Breastfeeding Moms Lower Diabetes Risk
Study Shows 15% Risk Reduction for Each Year of Lactation
WebMD News Archive
Nov. 22, 2005 -- Women who breastfeed may also be lowering their risk of
developing type 2 diabetes, new research suggests.
Breastfeeding conveys clear health benefits for babies, and there is
mounting evidence that it does the same for moms. The study found that the
longer a woman breastfed, the lower her chances were for developing
Each year of breastfeeding was associated with a 15% reduction in diabetes
risk within the next 15 years, researchers reported.
A woman with two children could potentially lower her risk of developing
type 2 diabetes by almost a third by following the advice of child health
experts and breastfeeding each child for a year, researcher Alison M. Stuebe,
MD, tells WebMD.
The study is published in the Nov. 23/30 issue of The Journal of the
American Medical Association.
"The nice thing about this is that there is no downside to
breastfeeding," says Stuebe, who is an ob-gyn and maternal medicine
researcher at Boston's Brigham and Women's Hospital. "It is clearly good
for babies, and this study and others suggest that it is good for moms,
Lactation has also been shown to improve blood sugar control, which drives
diabetes risk. But the long-term impact of breastfeeding on diabetes risk has
not been known.
In the newly published research, Stuebe and colleagues at Harvard Medical
School's Brigham and Women's Hospital analyzed data on close to 160,000 female
nurses enrolled in two ongoing health studies. All of the women had provided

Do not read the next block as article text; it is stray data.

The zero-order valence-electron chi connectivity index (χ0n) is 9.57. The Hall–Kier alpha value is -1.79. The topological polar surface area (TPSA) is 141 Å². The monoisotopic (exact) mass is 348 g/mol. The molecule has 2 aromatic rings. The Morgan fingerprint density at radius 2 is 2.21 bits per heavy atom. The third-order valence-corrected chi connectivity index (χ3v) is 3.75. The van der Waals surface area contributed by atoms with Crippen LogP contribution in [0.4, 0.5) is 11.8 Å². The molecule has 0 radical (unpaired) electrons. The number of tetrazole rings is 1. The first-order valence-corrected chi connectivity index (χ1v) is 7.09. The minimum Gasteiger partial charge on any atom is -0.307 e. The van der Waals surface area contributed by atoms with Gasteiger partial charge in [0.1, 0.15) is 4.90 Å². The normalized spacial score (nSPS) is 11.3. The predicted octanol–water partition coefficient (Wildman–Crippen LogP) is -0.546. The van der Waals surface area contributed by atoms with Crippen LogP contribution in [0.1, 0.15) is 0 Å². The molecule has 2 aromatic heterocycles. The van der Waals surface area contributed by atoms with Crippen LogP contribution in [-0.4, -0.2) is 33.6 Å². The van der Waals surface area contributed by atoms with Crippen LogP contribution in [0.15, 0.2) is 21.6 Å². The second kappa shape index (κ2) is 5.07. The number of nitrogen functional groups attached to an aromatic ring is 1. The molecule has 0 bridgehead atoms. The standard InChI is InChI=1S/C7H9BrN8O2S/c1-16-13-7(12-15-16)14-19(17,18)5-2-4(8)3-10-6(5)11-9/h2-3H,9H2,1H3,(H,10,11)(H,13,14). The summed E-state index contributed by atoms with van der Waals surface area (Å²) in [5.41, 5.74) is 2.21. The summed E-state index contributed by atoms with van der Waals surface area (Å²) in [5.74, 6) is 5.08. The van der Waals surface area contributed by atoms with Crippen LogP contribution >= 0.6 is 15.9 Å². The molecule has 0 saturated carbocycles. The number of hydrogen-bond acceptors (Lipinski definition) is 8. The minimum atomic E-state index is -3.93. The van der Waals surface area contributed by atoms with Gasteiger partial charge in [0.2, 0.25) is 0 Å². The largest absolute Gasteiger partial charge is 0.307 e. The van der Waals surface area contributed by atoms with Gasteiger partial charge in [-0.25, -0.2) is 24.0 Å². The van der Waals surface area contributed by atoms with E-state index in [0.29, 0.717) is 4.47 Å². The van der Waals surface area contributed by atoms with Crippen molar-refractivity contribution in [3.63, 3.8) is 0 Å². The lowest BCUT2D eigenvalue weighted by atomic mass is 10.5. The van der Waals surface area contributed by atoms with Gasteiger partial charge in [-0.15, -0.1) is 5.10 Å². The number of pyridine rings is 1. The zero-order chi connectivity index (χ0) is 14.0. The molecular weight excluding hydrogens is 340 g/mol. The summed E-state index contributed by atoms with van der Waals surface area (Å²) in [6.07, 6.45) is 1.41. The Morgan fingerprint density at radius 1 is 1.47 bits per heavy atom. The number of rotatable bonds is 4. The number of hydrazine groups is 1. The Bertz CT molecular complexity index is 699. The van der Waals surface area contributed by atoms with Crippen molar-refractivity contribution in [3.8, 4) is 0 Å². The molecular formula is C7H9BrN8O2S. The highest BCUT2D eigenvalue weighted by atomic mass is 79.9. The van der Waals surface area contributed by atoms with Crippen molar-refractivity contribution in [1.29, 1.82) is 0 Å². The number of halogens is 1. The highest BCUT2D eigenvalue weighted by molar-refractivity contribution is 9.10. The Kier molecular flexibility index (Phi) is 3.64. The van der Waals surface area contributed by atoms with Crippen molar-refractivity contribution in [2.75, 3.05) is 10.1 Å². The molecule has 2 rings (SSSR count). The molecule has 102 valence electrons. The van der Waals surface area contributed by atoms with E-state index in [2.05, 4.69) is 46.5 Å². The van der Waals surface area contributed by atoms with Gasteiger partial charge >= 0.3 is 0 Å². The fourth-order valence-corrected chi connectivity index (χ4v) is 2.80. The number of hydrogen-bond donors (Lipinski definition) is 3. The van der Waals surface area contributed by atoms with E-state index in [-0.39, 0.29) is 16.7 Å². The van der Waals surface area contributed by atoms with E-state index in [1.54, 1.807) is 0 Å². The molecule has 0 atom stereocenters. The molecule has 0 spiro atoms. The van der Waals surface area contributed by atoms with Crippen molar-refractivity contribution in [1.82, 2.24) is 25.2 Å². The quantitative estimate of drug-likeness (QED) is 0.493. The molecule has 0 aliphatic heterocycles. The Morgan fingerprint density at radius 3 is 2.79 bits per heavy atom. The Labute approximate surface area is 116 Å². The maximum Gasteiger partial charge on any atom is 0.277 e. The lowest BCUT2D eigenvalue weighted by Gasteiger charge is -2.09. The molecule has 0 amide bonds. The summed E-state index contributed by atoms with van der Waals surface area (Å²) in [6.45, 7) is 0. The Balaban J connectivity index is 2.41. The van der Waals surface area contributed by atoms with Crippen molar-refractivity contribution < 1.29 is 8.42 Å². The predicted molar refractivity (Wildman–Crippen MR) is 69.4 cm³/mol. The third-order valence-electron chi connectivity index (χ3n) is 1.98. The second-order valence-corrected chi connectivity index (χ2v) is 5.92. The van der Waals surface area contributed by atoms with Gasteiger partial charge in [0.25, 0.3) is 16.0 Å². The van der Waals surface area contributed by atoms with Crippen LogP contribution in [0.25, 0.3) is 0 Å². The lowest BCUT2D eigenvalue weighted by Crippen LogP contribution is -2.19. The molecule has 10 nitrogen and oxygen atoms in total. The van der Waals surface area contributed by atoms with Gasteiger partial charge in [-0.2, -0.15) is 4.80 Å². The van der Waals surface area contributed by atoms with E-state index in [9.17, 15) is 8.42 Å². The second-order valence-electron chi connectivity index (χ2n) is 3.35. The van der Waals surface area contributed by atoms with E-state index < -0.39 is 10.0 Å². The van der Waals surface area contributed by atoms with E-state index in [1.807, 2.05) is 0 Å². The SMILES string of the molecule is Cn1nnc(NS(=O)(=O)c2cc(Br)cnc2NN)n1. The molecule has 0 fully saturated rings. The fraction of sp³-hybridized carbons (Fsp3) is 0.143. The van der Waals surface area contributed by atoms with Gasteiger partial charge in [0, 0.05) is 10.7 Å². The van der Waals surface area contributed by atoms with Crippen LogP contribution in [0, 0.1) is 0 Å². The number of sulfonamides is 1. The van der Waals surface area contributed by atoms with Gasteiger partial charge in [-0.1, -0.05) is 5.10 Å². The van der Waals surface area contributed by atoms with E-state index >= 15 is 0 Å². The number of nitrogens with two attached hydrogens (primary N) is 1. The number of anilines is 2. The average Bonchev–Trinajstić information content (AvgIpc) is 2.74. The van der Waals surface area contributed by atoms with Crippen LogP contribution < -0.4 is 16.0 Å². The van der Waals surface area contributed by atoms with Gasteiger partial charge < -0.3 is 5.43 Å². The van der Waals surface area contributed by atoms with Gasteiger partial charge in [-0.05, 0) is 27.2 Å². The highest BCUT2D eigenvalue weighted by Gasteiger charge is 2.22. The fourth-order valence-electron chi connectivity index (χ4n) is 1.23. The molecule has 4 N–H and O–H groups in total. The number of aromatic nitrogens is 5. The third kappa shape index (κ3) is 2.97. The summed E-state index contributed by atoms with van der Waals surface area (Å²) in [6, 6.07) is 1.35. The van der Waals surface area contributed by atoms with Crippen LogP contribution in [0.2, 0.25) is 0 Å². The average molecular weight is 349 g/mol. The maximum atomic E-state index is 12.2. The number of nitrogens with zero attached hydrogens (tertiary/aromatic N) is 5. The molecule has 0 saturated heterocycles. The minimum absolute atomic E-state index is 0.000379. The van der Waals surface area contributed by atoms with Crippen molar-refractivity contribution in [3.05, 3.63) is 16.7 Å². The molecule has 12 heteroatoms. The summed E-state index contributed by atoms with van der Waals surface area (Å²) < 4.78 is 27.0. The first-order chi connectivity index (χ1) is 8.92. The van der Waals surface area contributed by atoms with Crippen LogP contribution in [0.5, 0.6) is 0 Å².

information on their breastfeeding history, and roughly 6,200 developed type 2
After controlling for obesity, smoking, sedentary lifestyle, and other type
2 diabetes risk factors, having breastfed within the past 15 years was found to
be strongly protective against the disease. The longer a woman breastfed the
stronger the protection. But the benefits did not appear to extend to older
women whose last birth was more than 15 years past. Women with a history of
gestational diabetes (diabetes during pregnancy) had an increased risk for
developing type 2 diabetes. However, lactation did not have an effect on this
The researchers conclude that other clinical studies are needed to confirm
the findings and to better understand why lactation may help protect against
Getting Ob-Gyns on Board
The American Academy of Pediatrics recommends that babies be breastfed for
at least a year but only a small percentage of new mothers in the U.S. actually
follows the advice.
One problem, Stuebe says, is that ob-gyns have not been as aggressive in
promoting the message as pediatricians have.
"I think this drives home how important it is for all health care
providers to support breastfeeding," she says. "It is clear that women
listen to their obstetricians but not all ob-gyns discuss breastfeeding with